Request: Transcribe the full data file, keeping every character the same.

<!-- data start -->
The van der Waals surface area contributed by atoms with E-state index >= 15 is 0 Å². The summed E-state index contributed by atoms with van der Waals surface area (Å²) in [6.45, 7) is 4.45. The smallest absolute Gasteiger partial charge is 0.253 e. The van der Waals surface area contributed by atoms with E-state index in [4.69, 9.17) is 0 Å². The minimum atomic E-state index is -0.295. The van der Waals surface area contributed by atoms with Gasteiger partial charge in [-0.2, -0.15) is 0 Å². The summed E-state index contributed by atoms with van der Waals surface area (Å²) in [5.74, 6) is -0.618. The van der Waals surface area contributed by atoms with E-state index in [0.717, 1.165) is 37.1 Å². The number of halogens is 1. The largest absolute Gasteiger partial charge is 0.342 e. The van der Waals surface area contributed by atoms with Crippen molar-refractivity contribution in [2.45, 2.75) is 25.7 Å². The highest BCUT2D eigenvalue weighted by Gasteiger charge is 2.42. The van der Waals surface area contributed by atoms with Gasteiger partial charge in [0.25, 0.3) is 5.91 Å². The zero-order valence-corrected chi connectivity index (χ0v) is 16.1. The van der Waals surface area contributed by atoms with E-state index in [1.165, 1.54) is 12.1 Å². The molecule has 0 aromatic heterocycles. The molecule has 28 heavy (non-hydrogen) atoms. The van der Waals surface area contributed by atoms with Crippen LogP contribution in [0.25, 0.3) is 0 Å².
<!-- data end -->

The van der Waals surface area contributed by atoms with E-state index >= 15 is 0 Å². The summed E-state index contributed by atoms with van der Waals surface area (Å²) in [6.45, 7) is 4.45. The smallest absolute Gasteiger partial charge is 0.253 e. The van der Waals surface area contributed by atoms with E-state index in [4.69, 9.17) is 0 Å². The minimum atomic E-state index is -0.295. The van der Waals surface area contributed by atoms with Gasteiger partial charge in [-0.2, -0.15) is 0 Å². The summed E-state index contributed by atoms with van der Waals surface area (Å²) in [5.74, 6) is -0.618. The van der Waals surface area contributed by atoms with E-state index in [0.717, 1.165) is 37.1 Å². The number of halogens is 1. The largest absolute Gasteiger partial charge is 0.342 e. The van der Waals surface area contributed by atoms with Crippen molar-refractivity contribution in [2.45, 2.75) is 25.7 Å². The highest BCUT2D eigenvalue weighted by Gasteiger charge is 2.42. The van der Waals surface area contributed by atoms with Gasteiger partial charge in [0.25, 0.3) is 5.91 Å². The zero-order valence-corrected chi connectivity index (χ0v) is 16.1. The van der Waals surface area contributed by atoms with E-state index in [1.165, 1.54) is 12.1 Å². The molecule has 0 aromatic heterocycles. The molecule has 28 heavy (non-hydrogen) atoms. The van der Waals surface area contributed by atoms with Crippen LogP contribution in [0.25, 0.3) is 0 Å².